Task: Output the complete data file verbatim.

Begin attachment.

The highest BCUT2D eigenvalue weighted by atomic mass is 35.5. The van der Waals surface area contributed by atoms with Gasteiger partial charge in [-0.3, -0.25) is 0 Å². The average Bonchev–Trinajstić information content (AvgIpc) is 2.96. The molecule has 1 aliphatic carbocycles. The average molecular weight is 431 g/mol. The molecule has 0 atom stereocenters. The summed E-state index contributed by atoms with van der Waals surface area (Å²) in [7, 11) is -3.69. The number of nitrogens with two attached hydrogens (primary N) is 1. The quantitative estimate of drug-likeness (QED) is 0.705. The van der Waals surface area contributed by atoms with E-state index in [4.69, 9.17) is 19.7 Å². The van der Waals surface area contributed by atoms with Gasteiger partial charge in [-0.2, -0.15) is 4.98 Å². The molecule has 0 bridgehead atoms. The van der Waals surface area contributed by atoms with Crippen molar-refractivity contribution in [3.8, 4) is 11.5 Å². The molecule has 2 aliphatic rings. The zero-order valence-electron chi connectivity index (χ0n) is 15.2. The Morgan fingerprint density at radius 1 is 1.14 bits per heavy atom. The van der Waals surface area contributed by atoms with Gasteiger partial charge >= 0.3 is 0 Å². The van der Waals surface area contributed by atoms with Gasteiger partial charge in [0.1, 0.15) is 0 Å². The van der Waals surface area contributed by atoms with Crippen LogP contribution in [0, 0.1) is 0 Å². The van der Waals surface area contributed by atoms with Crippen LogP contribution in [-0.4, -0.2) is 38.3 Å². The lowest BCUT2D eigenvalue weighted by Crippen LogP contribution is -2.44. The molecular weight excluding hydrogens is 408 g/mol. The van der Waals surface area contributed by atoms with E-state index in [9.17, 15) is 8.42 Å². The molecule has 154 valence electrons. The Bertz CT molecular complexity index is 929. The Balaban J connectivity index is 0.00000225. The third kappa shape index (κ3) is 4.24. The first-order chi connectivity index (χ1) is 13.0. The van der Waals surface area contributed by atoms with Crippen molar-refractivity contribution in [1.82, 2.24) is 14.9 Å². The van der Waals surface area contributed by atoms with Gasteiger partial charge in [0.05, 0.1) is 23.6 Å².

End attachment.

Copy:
The highest BCUT2D eigenvalue weighted by atomic mass is 35.5. The van der Waals surface area contributed by atoms with Gasteiger partial charge in [-0.3, -0.25) is 0 Å². The average Bonchev–Trinajstić information content (AvgIpc) is 2.96. The molecule has 1 aliphatic carbocycles. The average molecular weight is 431 g/mol. The molecule has 0 atom stereocenters. The summed E-state index contributed by atoms with van der Waals surface area (Å²) in [7, 11) is -3.69. The number of nitrogens with two attached hydrogens (primary N) is 1. The quantitative estimate of drug-likeness (QED) is 0.705. The van der Waals surface area contributed by atoms with E-state index in [4.69, 9.17) is 19.7 Å². The van der Waals surface area contributed by atoms with Gasteiger partial charge in [-0.2, -0.15) is 4.98 Å². The molecule has 0 bridgehead atoms. The van der Waals surface area contributed by atoms with Crippen molar-refractivity contribution in [3.8, 4) is 11.5 Å². The molecule has 2 aliphatic rings. The zero-order valence-electron chi connectivity index (χ0n) is 15.2. The Morgan fingerprint density at radius 1 is 1.14 bits per heavy atom. The van der Waals surface area contributed by atoms with Gasteiger partial charge >= 0.3 is 0 Å². The van der Waals surface area contributed by atoms with Gasteiger partial charge in [0.1, 0.15) is 0 Å². The van der Waals surface area contributed by atoms with Crippen LogP contribution in [0, 0.1) is 0 Å². The van der Waals surface area contributed by atoms with Crippen LogP contribution in [-0.4, -0.2) is 38.3 Å². The lowest BCUT2D eigenvalue weighted by Crippen LogP contribution is -2.44. The molecular weight excluding hydrogens is 408 g/mol. The van der Waals surface area contributed by atoms with E-state index in [9.17, 15) is 8.42 Å². The molecule has 154 valence electrons. The Bertz CT molecular complexity index is 929. The Balaban J connectivity index is 0.00000225. The third kappa shape index (κ3) is 4.24. The first-order chi connectivity index (χ1) is 13.0. The van der Waals surface area contributed by atoms with Crippen molar-refractivity contribution in [1.82, 2.24) is 14.9 Å². The van der Waals surface area contributed by atoms with Gasteiger partial charge in [0.05, 0.1) is 23.6 Å².